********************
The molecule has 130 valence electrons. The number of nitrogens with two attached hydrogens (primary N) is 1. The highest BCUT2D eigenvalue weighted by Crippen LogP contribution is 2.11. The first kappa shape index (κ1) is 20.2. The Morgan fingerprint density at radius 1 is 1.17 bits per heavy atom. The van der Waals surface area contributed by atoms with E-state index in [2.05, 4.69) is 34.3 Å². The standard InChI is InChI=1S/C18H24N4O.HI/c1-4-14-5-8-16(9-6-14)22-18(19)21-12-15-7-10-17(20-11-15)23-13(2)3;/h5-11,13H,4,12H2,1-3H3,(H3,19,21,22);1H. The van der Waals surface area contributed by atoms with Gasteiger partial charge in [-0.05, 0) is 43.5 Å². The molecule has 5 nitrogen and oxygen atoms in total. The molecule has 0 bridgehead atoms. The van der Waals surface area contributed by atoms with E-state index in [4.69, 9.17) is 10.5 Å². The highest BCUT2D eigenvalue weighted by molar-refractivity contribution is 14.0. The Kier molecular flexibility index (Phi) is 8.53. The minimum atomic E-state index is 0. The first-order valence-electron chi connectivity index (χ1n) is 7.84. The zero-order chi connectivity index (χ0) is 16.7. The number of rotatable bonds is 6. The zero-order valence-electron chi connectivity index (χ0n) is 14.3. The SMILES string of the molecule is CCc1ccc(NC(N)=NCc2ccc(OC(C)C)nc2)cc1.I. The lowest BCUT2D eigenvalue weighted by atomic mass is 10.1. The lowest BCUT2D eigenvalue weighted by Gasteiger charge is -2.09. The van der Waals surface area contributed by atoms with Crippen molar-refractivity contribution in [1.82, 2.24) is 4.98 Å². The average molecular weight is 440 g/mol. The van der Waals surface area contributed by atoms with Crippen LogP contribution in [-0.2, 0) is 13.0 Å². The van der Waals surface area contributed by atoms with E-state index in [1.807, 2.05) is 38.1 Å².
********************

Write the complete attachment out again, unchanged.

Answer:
The molecule has 130 valence electrons. The number of nitrogens with two attached hydrogens (primary N) is 1. The highest BCUT2D eigenvalue weighted by Crippen LogP contribution is 2.11. The first kappa shape index (κ1) is 20.2. The Morgan fingerprint density at radius 1 is 1.17 bits per heavy atom. The van der Waals surface area contributed by atoms with E-state index in [2.05, 4.69) is 34.3 Å². The standard InChI is InChI=1S/C18H24N4O.HI/c1-4-14-5-8-16(9-6-14)22-18(19)21-12-15-7-10-17(20-11-15)23-13(2)3;/h5-11,13H,4,12H2,1-3H3,(H3,19,21,22);1H. The van der Waals surface area contributed by atoms with Gasteiger partial charge in [-0.05, 0) is 43.5 Å². The molecule has 5 nitrogen and oxygen atoms in total. The molecule has 0 bridgehead atoms. The van der Waals surface area contributed by atoms with E-state index in [4.69, 9.17) is 10.5 Å². The highest BCUT2D eigenvalue weighted by molar-refractivity contribution is 14.0. The Kier molecular flexibility index (Phi) is 8.53. The minimum atomic E-state index is 0. The first-order valence-electron chi connectivity index (χ1n) is 7.84. The zero-order chi connectivity index (χ0) is 16.7. The number of rotatable bonds is 6. The zero-order valence-electron chi connectivity index (χ0n) is 14.3. The SMILES string of the molecule is CCc1ccc(NC(N)=NCc2ccc(OC(C)C)nc2)cc1.I. The lowest BCUT2D eigenvalue weighted by atomic mass is 10.1. The lowest BCUT2D eigenvalue weighted by Gasteiger charge is -2.09. The van der Waals surface area contributed by atoms with Crippen molar-refractivity contribution in [1.82, 2.24) is 4.98 Å². The average molecular weight is 440 g/mol. The van der Waals surface area contributed by atoms with Crippen LogP contribution in [-0.2, 0) is 13.0 Å². The van der Waals surface area contributed by atoms with E-state index in [1.807, 2.05) is 38.1 Å².